I assessed the students both in terms of the written skeletons they had drafted and their individual and collective oral presentations and provided them with detailed feedback. They were grateful for the feedback and happily entertained constructive criticism in front of their peers. I had obtained their consent to this approach to providing feedback because many of the comments I made were transferable between teams and individuals, although of course some had performed better than others. For the remainder of that seminar and throughout the course of the week we discussed the art of advocacy in terms of written and oral presentation and the strategic approach to preparing cases for trial as well as the implementation of strategies through the various means available to the advocate, such as legal submissions and cross-examination and closing speeches.

Thereafter I provided the relevant materials to enable them to prepare for a ‘public’ moot in the Great Hall at Upper Luzira prison. I indicated that I will present a prize to the best individual speaker irrespective of whether his team won the moot or not. The moot was to be judged by three of us, Sharon; Bruce and myself. The students were all keen to embrace the element of competition. The criteria to be evaluated are: court etiquette; use of the law; responses to judicial intervention.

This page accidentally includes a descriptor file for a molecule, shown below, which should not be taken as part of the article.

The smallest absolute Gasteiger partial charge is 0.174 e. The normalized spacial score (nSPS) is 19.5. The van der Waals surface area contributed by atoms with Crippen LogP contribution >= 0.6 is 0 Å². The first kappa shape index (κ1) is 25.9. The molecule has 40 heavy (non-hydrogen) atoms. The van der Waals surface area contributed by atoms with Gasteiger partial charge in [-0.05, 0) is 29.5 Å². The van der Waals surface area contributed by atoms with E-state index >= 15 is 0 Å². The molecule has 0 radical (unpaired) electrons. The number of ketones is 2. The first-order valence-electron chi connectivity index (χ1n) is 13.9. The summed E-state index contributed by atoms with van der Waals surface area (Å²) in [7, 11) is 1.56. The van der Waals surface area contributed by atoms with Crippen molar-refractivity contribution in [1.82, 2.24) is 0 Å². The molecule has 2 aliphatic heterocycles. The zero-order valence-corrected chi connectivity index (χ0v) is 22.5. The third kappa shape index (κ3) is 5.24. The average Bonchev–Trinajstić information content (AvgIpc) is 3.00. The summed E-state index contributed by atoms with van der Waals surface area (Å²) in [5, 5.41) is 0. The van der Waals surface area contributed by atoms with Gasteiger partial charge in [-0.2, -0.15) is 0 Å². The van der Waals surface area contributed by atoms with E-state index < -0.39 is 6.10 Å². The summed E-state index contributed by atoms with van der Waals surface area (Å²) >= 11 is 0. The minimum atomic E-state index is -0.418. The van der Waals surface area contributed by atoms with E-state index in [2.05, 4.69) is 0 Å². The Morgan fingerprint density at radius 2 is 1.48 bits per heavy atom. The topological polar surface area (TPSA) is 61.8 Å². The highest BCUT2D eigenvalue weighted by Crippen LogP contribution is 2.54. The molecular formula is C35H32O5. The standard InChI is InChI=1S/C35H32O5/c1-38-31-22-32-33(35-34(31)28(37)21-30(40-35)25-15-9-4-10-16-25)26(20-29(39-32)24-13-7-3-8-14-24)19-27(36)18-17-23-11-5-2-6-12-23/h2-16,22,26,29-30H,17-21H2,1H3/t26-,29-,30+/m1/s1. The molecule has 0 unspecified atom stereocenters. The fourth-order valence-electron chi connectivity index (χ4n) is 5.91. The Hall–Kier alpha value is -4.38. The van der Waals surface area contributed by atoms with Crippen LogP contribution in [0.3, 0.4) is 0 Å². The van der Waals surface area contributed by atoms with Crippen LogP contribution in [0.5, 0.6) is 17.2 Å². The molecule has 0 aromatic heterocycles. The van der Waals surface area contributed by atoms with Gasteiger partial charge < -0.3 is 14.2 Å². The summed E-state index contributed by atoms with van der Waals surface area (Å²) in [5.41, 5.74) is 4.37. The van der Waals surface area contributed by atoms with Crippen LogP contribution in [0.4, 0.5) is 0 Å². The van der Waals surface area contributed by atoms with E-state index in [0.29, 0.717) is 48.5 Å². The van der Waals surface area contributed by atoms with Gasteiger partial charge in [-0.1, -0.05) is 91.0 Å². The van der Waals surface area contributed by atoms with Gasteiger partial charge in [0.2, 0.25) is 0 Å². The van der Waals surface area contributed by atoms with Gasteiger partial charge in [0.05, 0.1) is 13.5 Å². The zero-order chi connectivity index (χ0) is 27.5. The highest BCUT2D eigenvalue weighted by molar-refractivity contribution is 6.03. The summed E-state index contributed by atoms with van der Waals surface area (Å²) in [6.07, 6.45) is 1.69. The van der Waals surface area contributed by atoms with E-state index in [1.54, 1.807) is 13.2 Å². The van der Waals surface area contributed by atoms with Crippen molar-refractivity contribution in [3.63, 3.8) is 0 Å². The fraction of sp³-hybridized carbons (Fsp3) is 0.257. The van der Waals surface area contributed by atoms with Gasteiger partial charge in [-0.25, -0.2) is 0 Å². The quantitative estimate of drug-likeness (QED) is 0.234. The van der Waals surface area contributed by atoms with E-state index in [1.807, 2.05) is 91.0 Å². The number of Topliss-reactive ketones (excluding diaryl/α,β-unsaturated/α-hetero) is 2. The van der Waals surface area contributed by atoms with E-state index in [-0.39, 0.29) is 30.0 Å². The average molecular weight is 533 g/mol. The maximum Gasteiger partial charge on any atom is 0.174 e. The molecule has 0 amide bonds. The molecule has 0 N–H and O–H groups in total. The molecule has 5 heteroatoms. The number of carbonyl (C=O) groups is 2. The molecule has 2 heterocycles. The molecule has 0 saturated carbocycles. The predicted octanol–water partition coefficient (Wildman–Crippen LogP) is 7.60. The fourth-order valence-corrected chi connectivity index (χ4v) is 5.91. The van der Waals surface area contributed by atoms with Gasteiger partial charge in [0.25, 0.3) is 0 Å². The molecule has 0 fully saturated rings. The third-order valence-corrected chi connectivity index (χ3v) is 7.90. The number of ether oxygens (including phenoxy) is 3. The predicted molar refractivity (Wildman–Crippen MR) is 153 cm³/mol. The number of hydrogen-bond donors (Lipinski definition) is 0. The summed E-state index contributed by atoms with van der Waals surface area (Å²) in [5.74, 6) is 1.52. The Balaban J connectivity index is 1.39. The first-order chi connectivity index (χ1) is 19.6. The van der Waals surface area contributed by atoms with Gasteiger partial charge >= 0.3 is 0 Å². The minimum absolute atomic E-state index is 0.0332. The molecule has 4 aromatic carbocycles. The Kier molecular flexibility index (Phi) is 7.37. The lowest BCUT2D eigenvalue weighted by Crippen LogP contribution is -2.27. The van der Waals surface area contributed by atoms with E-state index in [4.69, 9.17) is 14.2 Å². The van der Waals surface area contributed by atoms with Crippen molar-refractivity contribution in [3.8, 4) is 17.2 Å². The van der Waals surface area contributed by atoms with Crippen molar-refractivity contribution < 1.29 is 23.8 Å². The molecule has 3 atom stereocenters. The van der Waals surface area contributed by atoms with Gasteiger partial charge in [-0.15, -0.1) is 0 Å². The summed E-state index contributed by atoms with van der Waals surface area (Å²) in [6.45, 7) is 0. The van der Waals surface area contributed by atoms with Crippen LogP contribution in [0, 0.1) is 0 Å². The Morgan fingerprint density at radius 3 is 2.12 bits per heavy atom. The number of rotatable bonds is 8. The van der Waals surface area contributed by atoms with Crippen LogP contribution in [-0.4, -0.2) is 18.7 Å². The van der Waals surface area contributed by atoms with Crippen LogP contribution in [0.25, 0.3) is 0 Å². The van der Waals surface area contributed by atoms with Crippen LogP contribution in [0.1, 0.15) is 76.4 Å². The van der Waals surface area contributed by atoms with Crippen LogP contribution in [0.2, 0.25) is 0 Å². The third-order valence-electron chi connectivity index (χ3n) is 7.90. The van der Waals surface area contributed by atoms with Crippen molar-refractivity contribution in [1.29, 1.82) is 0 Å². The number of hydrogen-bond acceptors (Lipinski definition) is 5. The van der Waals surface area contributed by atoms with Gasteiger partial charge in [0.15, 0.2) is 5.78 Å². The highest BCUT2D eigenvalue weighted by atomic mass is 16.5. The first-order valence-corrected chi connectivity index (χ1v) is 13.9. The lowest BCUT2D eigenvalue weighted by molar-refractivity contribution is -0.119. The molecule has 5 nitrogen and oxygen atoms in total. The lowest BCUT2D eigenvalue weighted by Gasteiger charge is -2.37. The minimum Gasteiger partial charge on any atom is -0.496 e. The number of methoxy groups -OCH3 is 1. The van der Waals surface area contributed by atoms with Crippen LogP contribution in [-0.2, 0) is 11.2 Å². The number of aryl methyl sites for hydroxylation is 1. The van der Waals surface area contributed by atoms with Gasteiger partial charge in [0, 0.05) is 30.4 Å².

Public Moot at Upper Prison Luzira

I attended the moot at the male prison together with the representatives of APP (Bruce, Sharon, Jackson and Sumayya). I had purchased a watch as a prize and secured the consent of Peter and Sharon to present it to the winner. The only obstacle to that course was to get it through security at the prison. As things turned out, the prison would not permit the watch to be presented as a prize, but perhaps that was a ‘blessing in disguise’ because it may have caused some discord amongst the students. The moot itself passed off successfully. As there are eight students, we had two teams of four who performed the same moot before the audience so that there was a ‘level playing field’.

Prison Moot